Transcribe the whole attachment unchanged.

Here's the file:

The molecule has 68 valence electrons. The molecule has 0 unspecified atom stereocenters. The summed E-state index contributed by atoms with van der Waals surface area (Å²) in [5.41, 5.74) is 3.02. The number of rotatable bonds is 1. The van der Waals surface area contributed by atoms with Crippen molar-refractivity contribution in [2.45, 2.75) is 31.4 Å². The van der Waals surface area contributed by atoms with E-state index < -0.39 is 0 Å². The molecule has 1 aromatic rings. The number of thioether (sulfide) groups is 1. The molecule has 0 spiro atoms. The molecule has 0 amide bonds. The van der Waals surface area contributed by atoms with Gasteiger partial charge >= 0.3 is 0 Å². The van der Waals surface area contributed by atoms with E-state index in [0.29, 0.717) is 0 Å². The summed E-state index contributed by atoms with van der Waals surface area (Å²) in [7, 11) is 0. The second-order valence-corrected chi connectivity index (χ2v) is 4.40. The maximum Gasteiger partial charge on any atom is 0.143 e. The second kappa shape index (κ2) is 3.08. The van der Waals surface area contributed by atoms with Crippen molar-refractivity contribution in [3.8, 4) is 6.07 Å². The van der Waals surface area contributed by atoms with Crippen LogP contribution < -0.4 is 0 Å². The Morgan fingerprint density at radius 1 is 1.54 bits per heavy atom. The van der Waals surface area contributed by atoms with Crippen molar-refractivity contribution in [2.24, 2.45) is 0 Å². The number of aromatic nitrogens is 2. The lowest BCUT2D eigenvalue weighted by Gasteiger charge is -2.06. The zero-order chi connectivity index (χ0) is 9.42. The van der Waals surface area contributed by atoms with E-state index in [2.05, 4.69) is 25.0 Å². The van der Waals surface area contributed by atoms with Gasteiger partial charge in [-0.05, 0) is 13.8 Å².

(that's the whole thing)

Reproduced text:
The molecule has 68 valence electrons. The molecule has 0 unspecified atom stereocenters. The summed E-state index contributed by atoms with van der Waals surface area (Å²) in [5.41, 5.74) is 3.02. The number of rotatable bonds is 1. The van der Waals surface area contributed by atoms with Crippen molar-refractivity contribution in [2.45, 2.75) is 31.4 Å². The van der Waals surface area contributed by atoms with E-state index < -0.39 is 0 Å². The molecule has 1 aromatic rings. The number of thioether (sulfide) groups is 1. The molecule has 0 spiro atoms. The molecule has 0 amide bonds. The van der Waals surface area contributed by atoms with Gasteiger partial charge >= 0.3 is 0 Å². The van der Waals surface area contributed by atoms with E-state index in [0.29, 0.717) is 0 Å². The summed E-state index contributed by atoms with van der Waals surface area (Å²) in [7, 11) is 0. The second-order valence-corrected chi connectivity index (χ2v) is 4.40. The maximum Gasteiger partial charge on any atom is 0.143 e. The second kappa shape index (κ2) is 3.08. The van der Waals surface area contributed by atoms with Crippen molar-refractivity contribution in [3.8, 4) is 6.07 Å². The van der Waals surface area contributed by atoms with Crippen LogP contribution < -0.4 is 0 Å². The Morgan fingerprint density at radius 1 is 1.54 bits per heavy atom. The van der Waals surface area contributed by atoms with Crippen molar-refractivity contribution in [2.24, 2.45) is 0 Å². The number of aromatic nitrogens is 2. The lowest BCUT2D eigenvalue weighted by Gasteiger charge is -2.06. The zero-order chi connectivity index (χ0) is 9.42. The van der Waals surface area contributed by atoms with E-state index in [2.05, 4.69) is 25.0 Å². The van der Waals surface area contributed by atoms with Gasteiger partial charge in [-0.05, 0) is 13.8 Å².